Kyrgios did not look fully engaged and appeared to be playing below full pelt, entertaining the crowd with ‘hotdog’ shots through the legs and mid-air twirls as he waited for high balls.
And then his ferocious serving – just short of 140mph – became more erratic as momentum turned in Murray’s favour.
He made four double faults as Murray broke for 4-2, then produced another – after video technology ruled his first serve was marginally out – on set point.
However, he was more focused in the final two sets and came through to reach the last 16.
‘Extraordinary performance’ – analysis
Former Great Britain Davis Cup captain John Lloyd on BBC Two: “The expectations are going to rise on Andy Murray after this performance. He still has a bit of work to do, but for a first match back it was remarkable.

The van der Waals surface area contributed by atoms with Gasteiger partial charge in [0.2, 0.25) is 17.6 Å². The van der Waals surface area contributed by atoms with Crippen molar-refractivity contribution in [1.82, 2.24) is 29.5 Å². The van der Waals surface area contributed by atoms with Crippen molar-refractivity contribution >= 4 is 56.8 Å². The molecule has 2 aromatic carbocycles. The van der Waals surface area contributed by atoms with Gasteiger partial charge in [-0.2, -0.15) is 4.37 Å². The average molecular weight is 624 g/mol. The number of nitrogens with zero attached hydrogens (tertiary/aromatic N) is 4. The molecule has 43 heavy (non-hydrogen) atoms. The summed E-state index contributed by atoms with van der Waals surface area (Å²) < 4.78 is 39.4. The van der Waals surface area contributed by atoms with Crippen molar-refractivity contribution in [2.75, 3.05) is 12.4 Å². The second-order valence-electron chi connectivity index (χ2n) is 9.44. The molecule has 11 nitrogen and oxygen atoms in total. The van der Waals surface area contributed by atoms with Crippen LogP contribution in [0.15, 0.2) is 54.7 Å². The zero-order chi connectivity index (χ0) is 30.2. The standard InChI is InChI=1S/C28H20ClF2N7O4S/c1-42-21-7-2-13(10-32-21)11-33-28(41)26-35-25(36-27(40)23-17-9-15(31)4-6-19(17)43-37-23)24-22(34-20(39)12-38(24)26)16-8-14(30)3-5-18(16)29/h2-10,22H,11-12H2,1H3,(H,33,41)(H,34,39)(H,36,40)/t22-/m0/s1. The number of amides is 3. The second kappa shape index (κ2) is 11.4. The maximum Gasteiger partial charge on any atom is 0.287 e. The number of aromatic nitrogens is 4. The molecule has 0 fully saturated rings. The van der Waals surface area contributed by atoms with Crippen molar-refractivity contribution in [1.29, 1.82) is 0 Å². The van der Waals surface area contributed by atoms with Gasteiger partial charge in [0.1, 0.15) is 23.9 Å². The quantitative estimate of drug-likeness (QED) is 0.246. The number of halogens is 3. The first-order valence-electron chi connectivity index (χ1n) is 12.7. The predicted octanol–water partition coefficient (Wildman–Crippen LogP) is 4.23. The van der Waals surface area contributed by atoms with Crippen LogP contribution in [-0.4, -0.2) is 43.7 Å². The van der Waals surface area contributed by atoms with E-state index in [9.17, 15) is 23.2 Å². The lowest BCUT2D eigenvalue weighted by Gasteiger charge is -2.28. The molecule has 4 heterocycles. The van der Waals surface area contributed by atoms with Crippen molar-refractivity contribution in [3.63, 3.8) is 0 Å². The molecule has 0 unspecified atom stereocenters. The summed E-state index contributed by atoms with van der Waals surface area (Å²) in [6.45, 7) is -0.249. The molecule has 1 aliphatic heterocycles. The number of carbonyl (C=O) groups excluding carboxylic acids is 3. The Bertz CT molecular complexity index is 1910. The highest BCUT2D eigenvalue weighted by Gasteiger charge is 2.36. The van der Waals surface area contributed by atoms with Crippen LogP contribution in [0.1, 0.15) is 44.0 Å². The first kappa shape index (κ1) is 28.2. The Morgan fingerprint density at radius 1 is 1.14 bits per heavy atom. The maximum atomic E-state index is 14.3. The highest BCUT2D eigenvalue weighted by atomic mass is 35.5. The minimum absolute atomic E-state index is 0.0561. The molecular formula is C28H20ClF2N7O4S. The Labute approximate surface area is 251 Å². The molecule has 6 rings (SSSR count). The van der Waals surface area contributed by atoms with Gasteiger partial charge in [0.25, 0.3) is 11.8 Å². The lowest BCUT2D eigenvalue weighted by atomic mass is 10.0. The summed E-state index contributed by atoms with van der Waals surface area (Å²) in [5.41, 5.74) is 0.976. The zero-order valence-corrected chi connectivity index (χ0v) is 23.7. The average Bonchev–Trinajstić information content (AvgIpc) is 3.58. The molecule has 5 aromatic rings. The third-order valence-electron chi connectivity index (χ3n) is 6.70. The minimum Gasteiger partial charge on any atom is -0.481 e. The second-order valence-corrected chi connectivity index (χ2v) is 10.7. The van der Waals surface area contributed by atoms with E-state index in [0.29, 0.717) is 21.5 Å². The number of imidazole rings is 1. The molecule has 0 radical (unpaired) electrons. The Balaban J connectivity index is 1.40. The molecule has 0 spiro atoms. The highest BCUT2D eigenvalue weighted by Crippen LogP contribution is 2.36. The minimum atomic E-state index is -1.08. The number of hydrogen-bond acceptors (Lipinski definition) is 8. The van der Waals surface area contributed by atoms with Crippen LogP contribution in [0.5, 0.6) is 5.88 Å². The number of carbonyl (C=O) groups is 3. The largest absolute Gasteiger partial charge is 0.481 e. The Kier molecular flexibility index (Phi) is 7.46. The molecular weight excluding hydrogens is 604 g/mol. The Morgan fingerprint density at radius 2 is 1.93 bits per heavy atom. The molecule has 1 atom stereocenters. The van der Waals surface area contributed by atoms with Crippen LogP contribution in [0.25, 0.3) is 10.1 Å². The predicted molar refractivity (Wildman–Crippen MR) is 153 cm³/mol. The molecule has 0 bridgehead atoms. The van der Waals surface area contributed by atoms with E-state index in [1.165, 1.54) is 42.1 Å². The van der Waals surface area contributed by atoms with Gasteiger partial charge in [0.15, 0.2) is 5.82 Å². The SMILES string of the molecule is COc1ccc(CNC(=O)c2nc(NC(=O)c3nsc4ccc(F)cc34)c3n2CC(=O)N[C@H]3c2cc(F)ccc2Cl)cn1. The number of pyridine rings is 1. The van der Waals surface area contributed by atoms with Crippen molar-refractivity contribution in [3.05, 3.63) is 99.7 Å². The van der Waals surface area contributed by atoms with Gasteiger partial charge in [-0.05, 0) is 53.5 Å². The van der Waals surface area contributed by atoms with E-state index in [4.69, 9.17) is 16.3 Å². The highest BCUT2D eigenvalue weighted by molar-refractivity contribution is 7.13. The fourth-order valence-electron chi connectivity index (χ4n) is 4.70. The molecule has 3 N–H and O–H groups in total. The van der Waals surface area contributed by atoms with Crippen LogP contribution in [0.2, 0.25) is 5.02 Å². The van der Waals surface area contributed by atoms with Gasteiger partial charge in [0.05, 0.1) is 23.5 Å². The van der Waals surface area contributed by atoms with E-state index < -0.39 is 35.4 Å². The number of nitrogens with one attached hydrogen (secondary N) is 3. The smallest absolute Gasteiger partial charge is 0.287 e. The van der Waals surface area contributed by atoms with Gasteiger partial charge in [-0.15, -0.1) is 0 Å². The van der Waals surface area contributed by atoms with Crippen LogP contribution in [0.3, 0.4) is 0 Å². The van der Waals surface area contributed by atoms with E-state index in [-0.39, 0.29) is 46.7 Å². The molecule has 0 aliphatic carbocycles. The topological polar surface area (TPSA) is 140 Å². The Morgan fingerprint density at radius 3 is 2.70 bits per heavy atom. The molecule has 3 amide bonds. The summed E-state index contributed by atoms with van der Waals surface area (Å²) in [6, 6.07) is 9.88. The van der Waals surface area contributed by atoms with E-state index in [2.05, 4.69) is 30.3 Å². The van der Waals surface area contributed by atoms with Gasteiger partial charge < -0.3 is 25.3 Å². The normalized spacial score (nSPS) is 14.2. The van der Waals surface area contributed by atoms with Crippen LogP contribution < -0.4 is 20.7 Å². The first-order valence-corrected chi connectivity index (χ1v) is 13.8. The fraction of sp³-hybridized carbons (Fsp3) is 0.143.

“The first set looked like a normal first set. He made a few errors and in the third he played well. It was an extraordinary performance considering he has been out for nearly a year.”
Former British number one Andrew Castle: “Rafael Nadal and Roger Federer will have taken note of this performance, and so will the rest of the tour. I suspect most thought that it was over for Andy Murray, but now I am very optimistic for the future. It’s fantastic that he’s back.
“I’m not sure how he’s going to get on in five sets at Wimbledon but I am so glad he’s back out there doing what he loves doing most.”
BBC tennis correspondent Russell Fuller: “After 342 days on the sidelines, and with relatively little time on the practice court in the tank, this was a remarkable and promising comeback.
“Murray knows he is at the beginning of an arduous climb up the rankings, but his movement, speed across the court and concentration levels were all hugely encouraging. As was the way he saved two match points after two and a half hours on court.
“Murray will now wait to see how his body recovers before deciding his next move. He could take a late wildcard into next week’s Eastbourne tournament, or perhaps opt to play a couple of exhibition matches in the days before Wimbledon.”